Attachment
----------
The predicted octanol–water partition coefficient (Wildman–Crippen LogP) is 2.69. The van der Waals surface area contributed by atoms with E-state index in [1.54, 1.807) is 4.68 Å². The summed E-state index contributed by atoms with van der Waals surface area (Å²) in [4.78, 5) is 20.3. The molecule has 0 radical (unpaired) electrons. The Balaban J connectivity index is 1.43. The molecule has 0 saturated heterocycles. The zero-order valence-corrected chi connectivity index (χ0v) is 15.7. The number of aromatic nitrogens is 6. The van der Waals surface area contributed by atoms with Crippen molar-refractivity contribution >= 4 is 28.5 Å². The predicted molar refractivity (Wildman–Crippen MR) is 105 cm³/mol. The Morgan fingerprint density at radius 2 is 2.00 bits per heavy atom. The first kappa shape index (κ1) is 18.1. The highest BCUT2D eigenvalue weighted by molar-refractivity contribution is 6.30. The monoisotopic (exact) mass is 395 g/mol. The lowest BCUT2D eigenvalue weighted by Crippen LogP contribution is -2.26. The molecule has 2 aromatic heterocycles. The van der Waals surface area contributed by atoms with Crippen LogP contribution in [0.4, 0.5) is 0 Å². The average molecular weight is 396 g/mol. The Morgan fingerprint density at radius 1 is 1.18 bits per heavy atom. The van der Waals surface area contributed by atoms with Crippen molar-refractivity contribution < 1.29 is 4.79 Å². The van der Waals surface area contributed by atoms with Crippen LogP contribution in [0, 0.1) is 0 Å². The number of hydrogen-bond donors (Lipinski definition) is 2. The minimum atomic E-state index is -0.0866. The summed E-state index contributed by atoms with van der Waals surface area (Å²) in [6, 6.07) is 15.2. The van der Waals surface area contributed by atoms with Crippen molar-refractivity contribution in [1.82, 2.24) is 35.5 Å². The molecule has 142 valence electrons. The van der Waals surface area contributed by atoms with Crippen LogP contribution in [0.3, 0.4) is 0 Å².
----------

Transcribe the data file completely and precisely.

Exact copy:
The predicted octanol–water partition coefficient (Wildman–Crippen LogP) is 2.69. The van der Waals surface area contributed by atoms with E-state index in [1.54, 1.807) is 4.68 Å². The summed E-state index contributed by atoms with van der Waals surface area (Å²) in [4.78, 5) is 20.3. The molecule has 0 radical (unpaired) electrons. The Balaban J connectivity index is 1.43. The molecule has 0 saturated heterocycles. The zero-order valence-corrected chi connectivity index (χ0v) is 15.7. The number of aromatic nitrogens is 6. The van der Waals surface area contributed by atoms with Crippen molar-refractivity contribution >= 4 is 28.5 Å². The predicted molar refractivity (Wildman–Crippen MR) is 105 cm³/mol. The Morgan fingerprint density at radius 2 is 2.00 bits per heavy atom. The first kappa shape index (κ1) is 18.1. The highest BCUT2D eigenvalue weighted by molar-refractivity contribution is 6.30. The monoisotopic (exact) mass is 395 g/mol. The lowest BCUT2D eigenvalue weighted by Crippen LogP contribution is -2.26. The molecule has 2 aromatic heterocycles. The van der Waals surface area contributed by atoms with Crippen LogP contribution in [0.4, 0.5) is 0 Å². The average molecular weight is 396 g/mol. The Morgan fingerprint density at radius 1 is 1.18 bits per heavy atom. The van der Waals surface area contributed by atoms with Crippen molar-refractivity contribution < 1.29 is 4.79 Å². The van der Waals surface area contributed by atoms with Crippen LogP contribution in [0, 0.1) is 0 Å². The number of hydrogen-bond donors (Lipinski definition) is 2. The minimum atomic E-state index is -0.0866. The summed E-state index contributed by atoms with van der Waals surface area (Å²) in [6, 6.07) is 15.2. The van der Waals surface area contributed by atoms with Crippen molar-refractivity contribution in [1.82, 2.24) is 35.5 Å². The molecule has 142 valence electrons. The van der Waals surface area contributed by atoms with Crippen LogP contribution in [0.3, 0.4) is 0 Å².